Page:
Happy World Coffee Day!

Hi. I’m Chantel and I drink coffee.

Lots of.

Often, I have already consumed three to four cups before I have lunch, and while I know there are some benefits to drinking this bitter brew, I also know that I should perhaps cut down on my intake.

This post, however, is not going to be a presentation of the arguments for and against coffee consumption. Rather, it’s a tribute to International Coffee Day which is marked on October 1 every year.

 

                              

Not too long ago I was invited to a “coffee excellence” event, hosted by a coffee store chain credited with having brought commercial coffee culture to the “South African masses”. Internationally, of course, this honour goes to Starbucks, which originated in Seattle, USA as far back as 1971.

Led by coffee connoisseur Charles Denison, who is one of only two licensed Q-graders in South Africa, a small group of coffee-lover were treated to a fascinating history – from bean to brew – and some insights into how best to enjoy your favourite cuppa.

 

Licensed to grade

A Q-grader is someone licensed to grade and score coffees, and as we sniffed at 36 little bottles of scents, ranging from leather to syrup, Charlie told us that he had to pass 22 exams before he was accredited.

Coffee became popular in the 15th century and was very nearly banned – at least five times between the 1500s and 1700s, for reasons ranging from clergymen believing it to be linked to Satanism, to a Prussian leader claiming it to be interfering with the nation’s beer consumption…

 

Coffee is big business

Notwithstanding, coffee remains big business, with around 125 million of the world’s population dependent on the coffee industry for their income.

Among these are 25 million coffee farmers, concentrated around the world’s “coffee bean belt”, 10 degrees on either side of the equator. And an interesting little titbit is that the world’s southernmost coffee farm is right here in South Africa – in Beaver Creek, KZN.

However, coffee is a very “needy” crop and its production is being severely impacted by climate change. As the temperature rises, this leads to an increase in diseases in coffee plants, Charlie explains.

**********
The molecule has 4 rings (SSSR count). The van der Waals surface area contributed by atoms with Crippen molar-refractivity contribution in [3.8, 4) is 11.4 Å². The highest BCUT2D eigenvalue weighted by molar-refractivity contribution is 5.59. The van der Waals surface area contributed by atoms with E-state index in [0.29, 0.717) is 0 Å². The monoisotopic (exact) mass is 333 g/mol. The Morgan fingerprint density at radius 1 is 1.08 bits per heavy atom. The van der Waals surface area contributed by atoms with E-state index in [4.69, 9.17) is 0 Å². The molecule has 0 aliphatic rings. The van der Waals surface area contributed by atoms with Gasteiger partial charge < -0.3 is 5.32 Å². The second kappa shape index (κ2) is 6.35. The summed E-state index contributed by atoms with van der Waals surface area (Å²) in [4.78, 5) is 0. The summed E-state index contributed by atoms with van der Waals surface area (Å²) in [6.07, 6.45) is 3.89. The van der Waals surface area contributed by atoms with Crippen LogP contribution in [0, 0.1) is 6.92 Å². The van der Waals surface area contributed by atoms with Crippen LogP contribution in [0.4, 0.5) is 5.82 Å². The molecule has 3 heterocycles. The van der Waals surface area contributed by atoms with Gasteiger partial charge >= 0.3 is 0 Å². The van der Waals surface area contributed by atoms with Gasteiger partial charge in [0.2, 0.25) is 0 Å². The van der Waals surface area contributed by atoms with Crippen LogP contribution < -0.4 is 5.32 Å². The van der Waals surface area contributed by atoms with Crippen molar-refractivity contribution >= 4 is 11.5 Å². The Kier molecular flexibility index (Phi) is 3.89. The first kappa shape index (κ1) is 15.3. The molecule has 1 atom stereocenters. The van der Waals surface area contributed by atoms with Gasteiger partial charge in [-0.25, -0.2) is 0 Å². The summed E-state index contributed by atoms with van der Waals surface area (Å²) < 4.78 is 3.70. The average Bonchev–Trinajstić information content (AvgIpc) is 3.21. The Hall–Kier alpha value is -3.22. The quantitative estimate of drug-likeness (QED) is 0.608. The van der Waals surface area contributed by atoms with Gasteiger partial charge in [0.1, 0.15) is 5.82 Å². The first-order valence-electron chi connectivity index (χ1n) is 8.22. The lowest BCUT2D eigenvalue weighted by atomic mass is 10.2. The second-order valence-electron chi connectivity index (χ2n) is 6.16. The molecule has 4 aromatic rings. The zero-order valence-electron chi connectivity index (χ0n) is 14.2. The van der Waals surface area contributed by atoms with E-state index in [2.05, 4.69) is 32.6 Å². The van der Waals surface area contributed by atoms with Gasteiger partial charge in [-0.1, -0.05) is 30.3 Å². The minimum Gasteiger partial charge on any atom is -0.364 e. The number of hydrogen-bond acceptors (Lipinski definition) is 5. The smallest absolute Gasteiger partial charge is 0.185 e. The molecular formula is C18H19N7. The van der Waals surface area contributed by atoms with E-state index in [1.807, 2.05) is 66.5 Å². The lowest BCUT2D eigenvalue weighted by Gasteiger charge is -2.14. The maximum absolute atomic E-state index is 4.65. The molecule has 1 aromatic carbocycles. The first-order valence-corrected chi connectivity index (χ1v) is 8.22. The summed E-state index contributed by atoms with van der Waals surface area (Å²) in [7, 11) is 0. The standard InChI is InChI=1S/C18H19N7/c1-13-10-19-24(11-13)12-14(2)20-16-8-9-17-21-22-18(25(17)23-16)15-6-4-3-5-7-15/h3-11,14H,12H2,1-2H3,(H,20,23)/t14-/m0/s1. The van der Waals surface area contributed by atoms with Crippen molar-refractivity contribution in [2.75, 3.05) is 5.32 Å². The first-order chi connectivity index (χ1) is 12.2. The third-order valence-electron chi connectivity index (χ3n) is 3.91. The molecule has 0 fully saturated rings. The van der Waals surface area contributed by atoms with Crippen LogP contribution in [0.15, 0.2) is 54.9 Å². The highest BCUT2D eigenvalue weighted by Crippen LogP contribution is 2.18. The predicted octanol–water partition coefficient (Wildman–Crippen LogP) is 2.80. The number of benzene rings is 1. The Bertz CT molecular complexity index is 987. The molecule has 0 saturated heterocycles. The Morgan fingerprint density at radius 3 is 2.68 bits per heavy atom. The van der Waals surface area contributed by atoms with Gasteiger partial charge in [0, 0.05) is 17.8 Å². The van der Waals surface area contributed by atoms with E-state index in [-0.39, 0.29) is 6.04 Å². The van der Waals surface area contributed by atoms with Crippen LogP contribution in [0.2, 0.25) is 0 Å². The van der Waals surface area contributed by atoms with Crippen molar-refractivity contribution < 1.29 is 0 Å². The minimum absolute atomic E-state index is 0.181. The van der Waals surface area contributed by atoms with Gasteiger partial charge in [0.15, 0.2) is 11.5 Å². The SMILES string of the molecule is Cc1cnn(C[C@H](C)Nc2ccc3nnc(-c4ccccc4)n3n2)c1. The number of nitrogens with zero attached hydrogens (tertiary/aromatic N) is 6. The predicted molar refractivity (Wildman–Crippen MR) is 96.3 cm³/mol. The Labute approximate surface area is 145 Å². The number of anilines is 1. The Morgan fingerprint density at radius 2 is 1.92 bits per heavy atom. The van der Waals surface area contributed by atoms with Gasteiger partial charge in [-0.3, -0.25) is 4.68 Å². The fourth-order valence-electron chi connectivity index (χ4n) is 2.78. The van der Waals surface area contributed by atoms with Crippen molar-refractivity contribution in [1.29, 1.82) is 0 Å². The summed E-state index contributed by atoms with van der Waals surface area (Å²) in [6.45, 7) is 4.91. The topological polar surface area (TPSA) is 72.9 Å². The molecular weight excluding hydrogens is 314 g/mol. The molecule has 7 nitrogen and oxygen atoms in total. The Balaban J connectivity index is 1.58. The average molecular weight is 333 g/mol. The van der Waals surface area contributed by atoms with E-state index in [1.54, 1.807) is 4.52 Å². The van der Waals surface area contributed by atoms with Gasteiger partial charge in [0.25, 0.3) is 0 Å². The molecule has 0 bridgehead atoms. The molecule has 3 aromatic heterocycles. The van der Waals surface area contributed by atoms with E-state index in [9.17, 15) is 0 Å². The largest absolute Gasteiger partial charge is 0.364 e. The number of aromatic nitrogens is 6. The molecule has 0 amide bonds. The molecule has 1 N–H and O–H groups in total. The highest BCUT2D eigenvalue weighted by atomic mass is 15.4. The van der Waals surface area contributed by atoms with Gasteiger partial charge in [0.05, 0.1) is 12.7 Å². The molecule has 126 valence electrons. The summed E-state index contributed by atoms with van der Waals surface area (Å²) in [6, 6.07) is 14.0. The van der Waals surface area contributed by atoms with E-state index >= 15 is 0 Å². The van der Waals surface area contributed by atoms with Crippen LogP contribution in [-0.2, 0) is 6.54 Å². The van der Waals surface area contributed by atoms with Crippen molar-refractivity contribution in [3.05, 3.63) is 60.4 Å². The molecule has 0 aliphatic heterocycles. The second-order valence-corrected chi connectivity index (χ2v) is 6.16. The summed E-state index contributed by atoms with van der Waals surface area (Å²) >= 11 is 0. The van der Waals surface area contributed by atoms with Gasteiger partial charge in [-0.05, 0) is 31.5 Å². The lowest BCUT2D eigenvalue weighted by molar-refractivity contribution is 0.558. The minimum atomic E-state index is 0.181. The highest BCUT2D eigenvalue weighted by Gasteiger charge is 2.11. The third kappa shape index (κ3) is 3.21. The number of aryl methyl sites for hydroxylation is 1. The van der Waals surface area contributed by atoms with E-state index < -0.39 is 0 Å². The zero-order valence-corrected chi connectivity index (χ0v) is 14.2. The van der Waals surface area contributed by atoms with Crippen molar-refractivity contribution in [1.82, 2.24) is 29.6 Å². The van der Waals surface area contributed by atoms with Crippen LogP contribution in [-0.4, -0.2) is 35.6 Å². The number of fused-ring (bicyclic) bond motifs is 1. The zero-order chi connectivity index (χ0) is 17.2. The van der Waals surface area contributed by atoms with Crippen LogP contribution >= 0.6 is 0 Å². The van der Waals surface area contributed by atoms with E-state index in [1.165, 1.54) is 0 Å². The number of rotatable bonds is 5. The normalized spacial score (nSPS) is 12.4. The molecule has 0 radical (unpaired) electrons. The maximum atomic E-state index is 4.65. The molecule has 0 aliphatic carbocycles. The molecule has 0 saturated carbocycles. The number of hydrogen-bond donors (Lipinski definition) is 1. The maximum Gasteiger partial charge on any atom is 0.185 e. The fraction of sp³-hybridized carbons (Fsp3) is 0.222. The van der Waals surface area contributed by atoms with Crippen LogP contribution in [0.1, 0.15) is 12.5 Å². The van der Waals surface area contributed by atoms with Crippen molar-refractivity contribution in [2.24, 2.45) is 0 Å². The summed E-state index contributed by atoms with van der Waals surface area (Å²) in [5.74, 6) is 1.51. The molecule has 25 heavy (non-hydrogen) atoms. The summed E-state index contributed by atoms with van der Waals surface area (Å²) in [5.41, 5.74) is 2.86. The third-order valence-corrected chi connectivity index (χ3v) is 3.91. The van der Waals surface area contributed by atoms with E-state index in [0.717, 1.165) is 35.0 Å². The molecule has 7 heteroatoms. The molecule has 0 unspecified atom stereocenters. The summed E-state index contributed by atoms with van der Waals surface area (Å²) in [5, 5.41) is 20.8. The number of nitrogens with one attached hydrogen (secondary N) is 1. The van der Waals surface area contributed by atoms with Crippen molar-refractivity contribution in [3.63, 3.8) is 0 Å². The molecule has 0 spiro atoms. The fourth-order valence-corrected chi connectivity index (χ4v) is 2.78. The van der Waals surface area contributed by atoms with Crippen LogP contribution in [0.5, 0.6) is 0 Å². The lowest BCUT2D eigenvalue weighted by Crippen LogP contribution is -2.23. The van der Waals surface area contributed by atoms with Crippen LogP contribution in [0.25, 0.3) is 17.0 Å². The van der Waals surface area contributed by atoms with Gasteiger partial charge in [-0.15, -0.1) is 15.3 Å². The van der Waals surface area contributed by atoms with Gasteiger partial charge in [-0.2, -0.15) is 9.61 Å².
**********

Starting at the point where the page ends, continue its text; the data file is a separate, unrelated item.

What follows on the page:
A further threat to the coffee industry is that young people are opting to move to cities rather than continuing the tradition of coffee farming. In Kenya, for example, the average age of a coffee farmer is 68.

 

     

It’s a fact!

Here are some interesting things I learned about coffee at Charlie’s workshop on coffee tasting – or cupping as it’s called in the industry…

  • There are two main kinds of coffee – the better-quality Arabica and robusta (mostly used for instant coffee) – and 25 known species of coffee bean.
  • Coffee beans are touched by about 50 pairs of hands before you drink it.
  • You’re a better coffee taster in the morning and if you ate garlic or chilli before, or are wearing perfume, your tastebuds will be affected.
  • When grading coffee, there are 100 scoring points and anything that scores over 80 is considered a specialty coffee.
  • All coffee is traded through the New York Board of Trade.
  • Coffee beans lose up to 50% of their aroma profile within 20 minutes of being ground.
  • For tasting, the ideal ratio is 8.24g of coffee per 150ml of water.
  • Instant coffee has about twice the amount of caffeine as espresso.

Now go on, and enjoy a cup or two!